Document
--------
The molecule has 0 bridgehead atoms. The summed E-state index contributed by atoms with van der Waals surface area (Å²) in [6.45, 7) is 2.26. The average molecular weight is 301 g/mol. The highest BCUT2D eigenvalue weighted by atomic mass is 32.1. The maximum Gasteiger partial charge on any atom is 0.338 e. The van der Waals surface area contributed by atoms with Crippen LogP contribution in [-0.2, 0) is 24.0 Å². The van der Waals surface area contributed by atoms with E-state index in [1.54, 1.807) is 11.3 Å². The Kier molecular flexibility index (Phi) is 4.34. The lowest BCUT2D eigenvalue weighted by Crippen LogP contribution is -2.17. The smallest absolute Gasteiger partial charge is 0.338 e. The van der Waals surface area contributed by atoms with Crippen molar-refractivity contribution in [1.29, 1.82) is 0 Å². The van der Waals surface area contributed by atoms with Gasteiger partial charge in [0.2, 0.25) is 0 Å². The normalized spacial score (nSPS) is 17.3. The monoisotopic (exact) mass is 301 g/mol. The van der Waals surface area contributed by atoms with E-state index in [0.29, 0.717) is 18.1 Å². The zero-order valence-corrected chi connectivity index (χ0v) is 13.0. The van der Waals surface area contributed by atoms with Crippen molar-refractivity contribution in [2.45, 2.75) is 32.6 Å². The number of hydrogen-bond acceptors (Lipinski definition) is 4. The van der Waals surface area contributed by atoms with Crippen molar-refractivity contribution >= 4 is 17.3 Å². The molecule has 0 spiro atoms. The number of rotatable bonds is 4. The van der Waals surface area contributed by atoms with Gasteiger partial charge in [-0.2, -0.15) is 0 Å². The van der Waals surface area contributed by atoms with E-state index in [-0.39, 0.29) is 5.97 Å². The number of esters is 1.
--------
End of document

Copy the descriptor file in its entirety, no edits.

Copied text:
The molecule has 0 bridgehead atoms. The summed E-state index contributed by atoms with van der Waals surface area (Å²) in [6.45, 7) is 2.26. The average molecular weight is 301 g/mol. The highest BCUT2D eigenvalue weighted by atomic mass is 32.1. The maximum Gasteiger partial charge on any atom is 0.338 e. The van der Waals surface area contributed by atoms with Crippen LogP contribution in [-0.2, 0) is 24.0 Å². The van der Waals surface area contributed by atoms with E-state index in [1.54, 1.807) is 11.3 Å². The Kier molecular flexibility index (Phi) is 4.34. The lowest BCUT2D eigenvalue weighted by Crippen LogP contribution is -2.17. The smallest absolute Gasteiger partial charge is 0.338 e. The van der Waals surface area contributed by atoms with Crippen molar-refractivity contribution in [1.29, 1.82) is 0 Å². The van der Waals surface area contributed by atoms with Gasteiger partial charge in [0.2, 0.25) is 0 Å². The normalized spacial score (nSPS) is 17.3. The monoisotopic (exact) mass is 301 g/mol. The van der Waals surface area contributed by atoms with E-state index in [0.29, 0.717) is 18.1 Å². The zero-order valence-corrected chi connectivity index (χ0v) is 13.0. The van der Waals surface area contributed by atoms with Crippen molar-refractivity contribution in [2.45, 2.75) is 32.6 Å². The number of hydrogen-bond acceptors (Lipinski definition) is 4. The van der Waals surface area contributed by atoms with Crippen molar-refractivity contribution >= 4 is 17.3 Å². The molecule has 0 spiro atoms. The number of rotatable bonds is 4. The van der Waals surface area contributed by atoms with Gasteiger partial charge in [-0.2, -0.15) is 0 Å². The van der Waals surface area contributed by atoms with E-state index in [-0.39, 0.29) is 5.97 Å². The number of esters is 1.